There are two major types of diabetes, but they don't have very exciting names.
They're called type 1 and type 2. Let's find out about type 2 diabetes
(say: dye-uh-BEE-tees), a health problem that affects kids and adults.
What Is Diabetes?
Diabetes is a disease that affects how the body uses glucose
(say: GLOO-kose), a sugar that is the body's main source of fuel. Your body needs
glucose to keep running. Here's how it should work:
Insulin helps the glucose get into the body's cells.
Your body gets the energy it needs.
The pancreas is a
long, flat gland in your belly that helps your body digest food. It also makes insulin.
Insulin is kind of like a key that opens the doors to the cells of the body. It lets
the glucose in. Then the glucose can move out of the blood and into the cells.
But if someone has diabetes, the body either can't make insulin or the insulin
doesn't work in the body like it should. The glucose can't get into the cells normally,
so the blood sugar
level gets too high. Lots of sugar in the blood makes people sick if they don't
What Is Type 2 Diabetes?
Type 1 and type 2 diabetes cause high blood sugar levels in different ways.
In type 1 diabetes, the pancreas
can't make insulin. The body can still get glucose from food. But the glucose can't
get into the cells, where it's needed. Glucose stays in the blood. This makes the
blood sugar level very high.
Type 2 diabetes is different. With type 2, the pancreas still makes insulin. But
the insulin doesn't do its job as well in the body. Glucose just hangs around and
builds up in the blood. The pancreas makes even more insulin to get glucose to go
into the cells, but eventually gets worn out from working so hard. As a result, the
blood sugar levels rise too high.
Most people who have type 2 diabetes are overweight.
In the past, mainly overweight adults got type 2 diabetes. Today, more kids are being
diagnosed with type 2 diabetes, probably because more kids are overweight.
Experts think that the tendency to get it is probably passed down through families.
Kids with family members who have type 2 diabetes get diabetes more often. Kids older
than 10 are more likely to get type 2 diabetes than younger kids.
What Are the Signs of Type 2 Diabetes?
Some kids can have type 2 diabetes without knowing it. Some of the signs aren't
easy to spot and can take a long time to develop. And a lot of kids don't have any
symptoms at all.
But when a person first gets type 2 diabetes, he or she usually:
feels tired a lot because the body can't use sugar for energy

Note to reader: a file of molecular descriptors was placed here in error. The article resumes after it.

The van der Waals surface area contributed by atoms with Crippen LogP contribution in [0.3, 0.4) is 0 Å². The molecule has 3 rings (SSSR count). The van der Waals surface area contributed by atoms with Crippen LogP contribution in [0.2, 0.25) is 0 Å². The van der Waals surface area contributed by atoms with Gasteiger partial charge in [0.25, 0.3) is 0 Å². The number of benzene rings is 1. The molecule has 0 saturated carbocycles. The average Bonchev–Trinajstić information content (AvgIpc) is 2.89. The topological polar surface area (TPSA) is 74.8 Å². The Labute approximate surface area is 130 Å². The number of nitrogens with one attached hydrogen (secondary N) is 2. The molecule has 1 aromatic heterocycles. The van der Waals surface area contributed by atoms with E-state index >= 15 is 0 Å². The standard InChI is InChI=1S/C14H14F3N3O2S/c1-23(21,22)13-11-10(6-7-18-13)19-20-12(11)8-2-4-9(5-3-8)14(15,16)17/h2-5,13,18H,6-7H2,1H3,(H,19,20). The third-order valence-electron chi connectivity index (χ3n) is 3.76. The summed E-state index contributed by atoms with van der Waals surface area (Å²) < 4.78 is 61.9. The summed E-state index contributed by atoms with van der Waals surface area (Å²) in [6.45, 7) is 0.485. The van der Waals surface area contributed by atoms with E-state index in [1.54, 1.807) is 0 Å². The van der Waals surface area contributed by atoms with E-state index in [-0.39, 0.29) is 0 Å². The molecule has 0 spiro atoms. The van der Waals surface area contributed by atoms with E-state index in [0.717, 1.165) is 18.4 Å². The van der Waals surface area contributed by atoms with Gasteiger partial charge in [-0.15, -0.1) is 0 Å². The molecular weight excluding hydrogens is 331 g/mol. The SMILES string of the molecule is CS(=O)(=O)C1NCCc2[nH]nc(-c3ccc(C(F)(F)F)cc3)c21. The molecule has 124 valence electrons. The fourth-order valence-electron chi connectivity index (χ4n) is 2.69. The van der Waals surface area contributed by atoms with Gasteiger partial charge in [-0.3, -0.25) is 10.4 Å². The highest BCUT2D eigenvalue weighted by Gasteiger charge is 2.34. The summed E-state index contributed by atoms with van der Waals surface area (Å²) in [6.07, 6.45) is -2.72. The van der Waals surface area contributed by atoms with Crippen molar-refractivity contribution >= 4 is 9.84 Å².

pees a lot because the body tries to get rid of the extra blood
sugar by passing it out of the body in the urine (pee)
drinks a lot to make up for all that peeing
The skin can look different
in some kids with type 2 diabetes. They may notice a dark ring around their necks
that doesn't wash off. They may also see thick, dark, velvety skin under the arms,
between the legs, between fingers and toes, or on elbows and knees. This skin darkening
can lighten over time with if someone's insulin resistance gets better.
How Is Type 2 Diabetes Diagnosed?
How do you find out whether you have diabetes? Doctors can say for sure if a person
has diabetes by testing blood samples for glucose. Even if a kid doesn't have any
symptoms of type 2 diabetes, doctors may use blood tests to check for it in kids who
are more likely to get it — like those who are overweight.
If you have type 2 diabetes, you may visit a doctor called a pediatric
endocrinologist (say: pee-dee-AH-trik en-duh-krih-NOL-eh-jist). A pediatric
endocrinologist helps kids with diabetes, growth problems, and more.
How Is Type 2 Diabetes Treated?
Kids with type 2 diabetes have to pay a little more attention to what they're eating
and doing than kids without diabetes. They may need to:
Eat a healthy diet, as determined by the care team.
Get regular physical activity to achieve a healthy weight and allow insulin to
work more effectively.
shots or medicines that help insulin work better in their bodies.
Check their blood sugar levels.
Get treatment for other health problems that can happen more often in people with
type 2 diabetes, like high blood
pressure or problems with the levels of fats
in their blood.
Have regular checkups with doctors and other people on their diabetes health care
team so they can stay healthy and get treatment for any diabetes problems.
They might have to eat smaller amounts of foods than they had been and less salt
or fat, too. The good news is that kids who eat healthy foods, stay active, and get
to a good weight might be able to get their blood sugar levels into a healthier range.
If that happens, their doctors may decide they don't have to take medicine for diabetes
What Else Should I Know?
Even though kids with diabetes have to do some special things, diabetes doesn't
keep them from doing the stuff they love. They can still play sports, go out with
their friends, and go on trips.
So if you have a friend with diabetes, let him or her know you can deal with it.
Being friends is all about having fun together, not having a perfect blood sugar level!